Burma’s parliament will begin its election of the new president on 17 March, cutting very close to the 1 April deadline, suggesting talks between Aung San Suu Kyi’s victorious party and the military are likely to take longer than planned.
But a top military lawmaker on Monday denied that Suu Kyi’s National League for Democracy (NLD) and the armed forces were discussing provisions to change the constitution and allow the democracy champion to become the country’s new president.
Senior NLD members had told the media they would hold presidential elections in February, but the parliament on Monday decided the process would start two weeks before the new government is scheduled to begin its term, on 1 April.
“I hereby announce that the meetings of the three presidential electoral colleges will be held effective March 17,” joint chamber speaker Mahn Win Khaing Than said in parliament.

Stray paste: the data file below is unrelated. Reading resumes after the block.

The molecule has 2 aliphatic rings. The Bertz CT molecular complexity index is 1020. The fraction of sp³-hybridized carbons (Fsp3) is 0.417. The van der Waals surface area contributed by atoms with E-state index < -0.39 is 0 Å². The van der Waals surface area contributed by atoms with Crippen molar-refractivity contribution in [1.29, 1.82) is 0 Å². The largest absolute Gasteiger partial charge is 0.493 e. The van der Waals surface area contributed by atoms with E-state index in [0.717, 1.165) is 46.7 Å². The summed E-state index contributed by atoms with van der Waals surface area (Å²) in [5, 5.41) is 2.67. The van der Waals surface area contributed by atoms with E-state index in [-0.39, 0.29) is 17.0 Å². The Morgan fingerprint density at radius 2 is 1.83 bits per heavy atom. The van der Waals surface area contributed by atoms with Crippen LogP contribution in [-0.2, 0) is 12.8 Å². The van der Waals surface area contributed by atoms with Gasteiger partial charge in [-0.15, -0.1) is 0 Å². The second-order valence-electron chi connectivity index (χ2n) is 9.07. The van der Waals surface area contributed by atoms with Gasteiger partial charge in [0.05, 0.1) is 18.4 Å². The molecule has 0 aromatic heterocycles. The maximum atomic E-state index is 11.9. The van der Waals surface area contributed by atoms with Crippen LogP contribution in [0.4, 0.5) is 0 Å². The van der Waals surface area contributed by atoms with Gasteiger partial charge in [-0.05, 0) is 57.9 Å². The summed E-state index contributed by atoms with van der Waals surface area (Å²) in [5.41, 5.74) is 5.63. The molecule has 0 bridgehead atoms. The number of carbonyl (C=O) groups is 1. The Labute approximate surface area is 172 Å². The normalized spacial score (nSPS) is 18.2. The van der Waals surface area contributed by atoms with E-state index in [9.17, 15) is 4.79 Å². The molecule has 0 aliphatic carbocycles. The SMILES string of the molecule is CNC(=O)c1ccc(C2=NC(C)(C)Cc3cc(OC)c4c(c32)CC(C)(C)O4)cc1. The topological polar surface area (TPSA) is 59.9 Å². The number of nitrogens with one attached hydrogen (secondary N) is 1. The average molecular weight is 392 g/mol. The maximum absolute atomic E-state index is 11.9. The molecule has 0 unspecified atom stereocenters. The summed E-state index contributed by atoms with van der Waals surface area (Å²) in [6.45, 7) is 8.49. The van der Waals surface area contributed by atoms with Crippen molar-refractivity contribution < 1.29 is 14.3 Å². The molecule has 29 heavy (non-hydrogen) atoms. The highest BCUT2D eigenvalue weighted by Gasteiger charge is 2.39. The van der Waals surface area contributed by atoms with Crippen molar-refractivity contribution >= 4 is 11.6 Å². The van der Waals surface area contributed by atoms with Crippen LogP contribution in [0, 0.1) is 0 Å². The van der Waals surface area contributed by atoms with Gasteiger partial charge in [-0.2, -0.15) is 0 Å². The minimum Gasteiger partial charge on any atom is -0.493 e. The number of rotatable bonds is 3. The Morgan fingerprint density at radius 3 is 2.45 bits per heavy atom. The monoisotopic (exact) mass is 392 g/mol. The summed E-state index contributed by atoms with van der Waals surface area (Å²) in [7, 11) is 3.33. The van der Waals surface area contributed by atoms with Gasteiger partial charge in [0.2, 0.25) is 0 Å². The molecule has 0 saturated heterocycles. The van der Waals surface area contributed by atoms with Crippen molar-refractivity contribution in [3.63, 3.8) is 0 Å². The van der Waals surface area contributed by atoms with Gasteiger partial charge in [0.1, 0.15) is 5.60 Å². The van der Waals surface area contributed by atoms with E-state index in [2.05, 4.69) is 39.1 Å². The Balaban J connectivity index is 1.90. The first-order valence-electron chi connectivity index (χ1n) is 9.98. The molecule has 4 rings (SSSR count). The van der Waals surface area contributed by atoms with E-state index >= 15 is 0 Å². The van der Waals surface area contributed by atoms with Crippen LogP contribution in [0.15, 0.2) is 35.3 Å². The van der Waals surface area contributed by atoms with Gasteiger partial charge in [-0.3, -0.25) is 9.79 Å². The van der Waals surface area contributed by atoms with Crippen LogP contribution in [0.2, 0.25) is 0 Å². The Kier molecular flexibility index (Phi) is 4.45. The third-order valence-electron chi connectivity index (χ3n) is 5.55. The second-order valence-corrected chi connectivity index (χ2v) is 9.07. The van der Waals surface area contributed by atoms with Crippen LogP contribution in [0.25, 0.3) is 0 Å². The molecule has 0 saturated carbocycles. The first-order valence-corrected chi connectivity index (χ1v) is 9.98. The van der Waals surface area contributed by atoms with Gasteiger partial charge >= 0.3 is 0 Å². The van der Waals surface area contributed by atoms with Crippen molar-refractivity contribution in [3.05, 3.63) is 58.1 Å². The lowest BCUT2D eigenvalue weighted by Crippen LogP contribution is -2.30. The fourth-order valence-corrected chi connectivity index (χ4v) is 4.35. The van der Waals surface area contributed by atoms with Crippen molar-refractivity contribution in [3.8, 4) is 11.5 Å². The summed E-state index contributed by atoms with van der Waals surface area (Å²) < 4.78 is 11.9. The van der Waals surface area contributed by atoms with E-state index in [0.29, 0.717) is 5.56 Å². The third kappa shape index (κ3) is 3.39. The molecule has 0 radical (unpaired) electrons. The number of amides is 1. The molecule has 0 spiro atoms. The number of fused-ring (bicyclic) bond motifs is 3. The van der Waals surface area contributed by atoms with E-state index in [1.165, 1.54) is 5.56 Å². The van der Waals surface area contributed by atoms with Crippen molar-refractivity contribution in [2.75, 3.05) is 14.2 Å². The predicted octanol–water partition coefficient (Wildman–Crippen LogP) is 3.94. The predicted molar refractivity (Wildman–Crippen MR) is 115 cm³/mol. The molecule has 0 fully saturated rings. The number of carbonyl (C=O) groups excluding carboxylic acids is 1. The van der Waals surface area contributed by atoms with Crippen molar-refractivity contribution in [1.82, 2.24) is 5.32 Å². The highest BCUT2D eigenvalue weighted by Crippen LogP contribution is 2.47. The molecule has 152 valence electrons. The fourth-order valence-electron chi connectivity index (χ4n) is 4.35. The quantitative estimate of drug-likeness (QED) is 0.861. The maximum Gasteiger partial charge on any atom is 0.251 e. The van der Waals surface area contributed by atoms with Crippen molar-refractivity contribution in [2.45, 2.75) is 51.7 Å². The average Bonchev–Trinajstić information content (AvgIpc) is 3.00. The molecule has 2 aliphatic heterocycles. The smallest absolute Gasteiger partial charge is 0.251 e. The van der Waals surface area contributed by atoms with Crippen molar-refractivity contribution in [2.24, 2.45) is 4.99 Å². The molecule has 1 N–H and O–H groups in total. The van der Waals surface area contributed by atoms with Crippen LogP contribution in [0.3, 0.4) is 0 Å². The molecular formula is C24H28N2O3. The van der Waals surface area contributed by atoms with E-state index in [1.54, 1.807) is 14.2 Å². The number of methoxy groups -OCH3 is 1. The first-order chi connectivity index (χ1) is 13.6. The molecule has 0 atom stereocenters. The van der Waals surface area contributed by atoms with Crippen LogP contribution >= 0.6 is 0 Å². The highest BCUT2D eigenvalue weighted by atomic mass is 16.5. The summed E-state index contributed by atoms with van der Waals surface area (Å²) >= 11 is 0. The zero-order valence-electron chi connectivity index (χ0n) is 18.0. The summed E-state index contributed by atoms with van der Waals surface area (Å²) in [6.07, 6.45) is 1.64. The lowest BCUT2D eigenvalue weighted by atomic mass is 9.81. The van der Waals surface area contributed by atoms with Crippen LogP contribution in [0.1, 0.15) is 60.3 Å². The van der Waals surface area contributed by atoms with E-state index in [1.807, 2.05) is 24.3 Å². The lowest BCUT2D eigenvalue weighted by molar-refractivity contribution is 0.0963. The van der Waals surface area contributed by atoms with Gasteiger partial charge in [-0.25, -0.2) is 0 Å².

The NLD swept the historic 8 November election, securing some 80 percent of elected seats in parliament, or enough to push through its president.
That kicked off a lengthy transition process during which the military and the NLD have been locked in negotiations, most probably over the shape of the new government and transfer of power, but details of the talks have been murky.
“There is no discussing between the military and NLD about Article 59(f),” Brigadier General Tin San Naing, the spokesman of the military caucus in parliament, told Reuters on Monday.
The article, which bars anyone with foreign children and spouses from becoming president, is seen as being aimed at Suu Kyi, whose children are British.
It could only be amended with the army’s approval, Tin San Naing added.
“The article can’t be suspended. It’s against the constitution. It has already been discussed in the parliament so it should not be proposed and discussed again.”
The article had been “put in the constitution intentionally, to protect our people from foreign invasion,” he added.
Under the junta-drafted constitution, parliament chooses the president. Each of the two chambers nominates its vice-presidential candidate, while the military MPs, who are guaranteed a quarter of the seats, nominate the third.
Once the candidates are in place, a joint-chamber session picks the president for a five-year term. The two losing candidates become vice-presidents.